Repeat After Me

Slow and sucky is still better than nothing.

Slow and sucky is still better than nothing.

Slow and sucky is still better than nothing.

Slow and sucky is still better than nothing.

Running on Mondays

*Alarm goes off at 4AM*


*Hit the snooze button*

*Sleepily pet the cat (who’s been waiting an hour for you to wake up) ask myself if I really have to do this*

*Alarm goes off, again*

*Turn off the alarm, this time. Deep sigh, and check the weather conditions*

*Change into the running clothes. Let the dog out. Grab the running shoes. Try not to loathe the dog’s early morning cheerfulness*

*Grab the watch. Out the door. Wait for the GPS watch to find the signal. And I’m off*

*Do the work of run, walk, run, walk. Savor the dark, the playlist, and the early-morning solitude*

*Make my way back home feeling like I can conquer the world*

Now for the rest of the day.


The first day of my training week is Monday, which always seems to be the hardest day of the week to get out the door and run. Barring a few variations, the scene you read above will play out every Monday morning through the end of the year.


And yet, when I don’t cave in, it’s always worth it.

Day 1

Translation: never let the first mile determine what you think the rest of your run will be, especially for longer runs. It’s easy to have a stellar first mile only to fall apart in subsequent miles (been there). Conversely, it’s also possible to make your way through a crummy first mile only to “redeem” yourself later on in your run. It’s too early in the first mile to make any assumptions about what’s coming in mile two, mile twelve, or mile twenty. The solution: worry about whatever moment you’re in.

By extension, I’d say the same applies to the beginning of race training. This morning was my first training run for Rock N Roll Dublin, and all things considered, it wasn’t a bad run. In fact, there were plenty of elements that bode well for the rest of training. It’d be really easy to assume that the rest of this week (or even the rest of training) is going to go well. And yet, the fact remains it’s just too early to say how this training cycle or this race will or won’t go.

So what’s the moral of the story on day 1 of race training? Don’t get ahead of yourself. Work and run in this moment.

(Photo from the Rock N Roll Marathon Race Series Pinterest feed)

Why Running

“Why run?” Sometimes the question comes from a place of genuine curiosity. Sometimes it’s from awe. And sometimes it’s from sheer incredulity. But, regardless of the impetus, it’s the inevitable question that comes to the surface when people find out I’m a runner. And even if they don’t ask the question out loud, I can still see it lingering in their eyes: why on earth would you choose to run?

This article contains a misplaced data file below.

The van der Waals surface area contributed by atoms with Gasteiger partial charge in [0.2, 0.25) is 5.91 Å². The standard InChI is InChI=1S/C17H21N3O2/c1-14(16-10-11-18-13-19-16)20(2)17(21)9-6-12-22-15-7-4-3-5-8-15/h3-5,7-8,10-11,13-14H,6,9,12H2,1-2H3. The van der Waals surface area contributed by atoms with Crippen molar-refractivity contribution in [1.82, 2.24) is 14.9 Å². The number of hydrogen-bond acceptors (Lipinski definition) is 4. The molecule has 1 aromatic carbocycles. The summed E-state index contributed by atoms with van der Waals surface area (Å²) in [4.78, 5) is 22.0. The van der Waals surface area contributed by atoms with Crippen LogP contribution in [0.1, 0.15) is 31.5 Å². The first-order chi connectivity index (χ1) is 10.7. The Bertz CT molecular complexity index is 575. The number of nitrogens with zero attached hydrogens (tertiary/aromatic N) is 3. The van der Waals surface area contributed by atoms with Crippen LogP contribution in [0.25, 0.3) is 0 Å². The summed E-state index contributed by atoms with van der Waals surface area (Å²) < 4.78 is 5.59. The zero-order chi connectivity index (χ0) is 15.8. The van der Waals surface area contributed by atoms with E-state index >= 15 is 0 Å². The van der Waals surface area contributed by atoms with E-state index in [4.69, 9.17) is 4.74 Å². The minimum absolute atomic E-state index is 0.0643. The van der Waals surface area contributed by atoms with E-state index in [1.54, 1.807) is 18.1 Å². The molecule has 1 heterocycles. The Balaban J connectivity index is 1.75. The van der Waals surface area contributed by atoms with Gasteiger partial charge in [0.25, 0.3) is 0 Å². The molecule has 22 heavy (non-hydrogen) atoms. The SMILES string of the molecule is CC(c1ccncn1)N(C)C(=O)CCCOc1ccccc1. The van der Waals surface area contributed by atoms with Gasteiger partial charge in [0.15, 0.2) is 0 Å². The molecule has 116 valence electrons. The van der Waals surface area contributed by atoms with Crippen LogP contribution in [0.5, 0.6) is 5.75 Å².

The first time I chose to run, I was 19 years old and nursing a broken heart. What better way to distract yourself than pounding the pavement…in South Carolina…during the summer? It definitely wasn’t pretty, but it provided the perfect distraction to let my heart heal. And in the meantime, I got to discover a new hobby that would come to shape so much of who I am.


These days, I’m long past the broken heart that started it all, but I’m still running. Why? Good question! I run because I need a challenge. I run because I love discovering what I can do. I run because I’m a much better person than when I don’t run. I run because it lets me forget about everything for a while.


I run because the world looks a little different when you run by it. I run because there’s nothing quite like it. And I run because, most of the time, it’s pretty fun.


Now to wind down and gear up for the first day of race training, tomorrow.

7 Days Out

The first race on my schedule is the Rock N Roll Dublin Half Marathon in August. And training starts next week. 7 days out from training, I haven’t been running all that much, but I’ve gotten a little bit better about hitting the weights (cross training is key to improving my running performance). It’s helped solidify the habit for me, so it’ll be easier for me to stick with it once training kicks into higher gears.

With a week to go before training, part of me knows I should savor the time where getting up at 4 AM isn’t a necessity. And yet, I’m looking forward to getting back into training. The early mornings can be brutal, but I’m looking forward to running in the dark and the quiet, again. I’m looking forward to the rhythm of the schedule. I’m looking forward to the challenge of it all.

More than anything, I’m just looking forward to the chance to rise to the occasion, again, and show myself what’s possible.

And So It Begins…

If the first thing you do on payday is sign up for 2–yes, that’s right, 2–races, you might be a runner! 😉

This may not be the case for every single runner on the planet, it’s certainly true of this runner, today. I’ve signed up for the Trinity River Half Marathon and the BMW Dallas Marathon. Oh, and I’m already signed up to run the Rock N Roll Dublin Half Marathon this summer. Suffice it to say, things are about to get busy in my world as training kicks into gear.

My invitation to you is to come along for the ride that is race training and running. Follow along and find out what it means to be a runner. Come hang out and laugh with me and, see what running does for the rest of my life.

Come along. Have fun.

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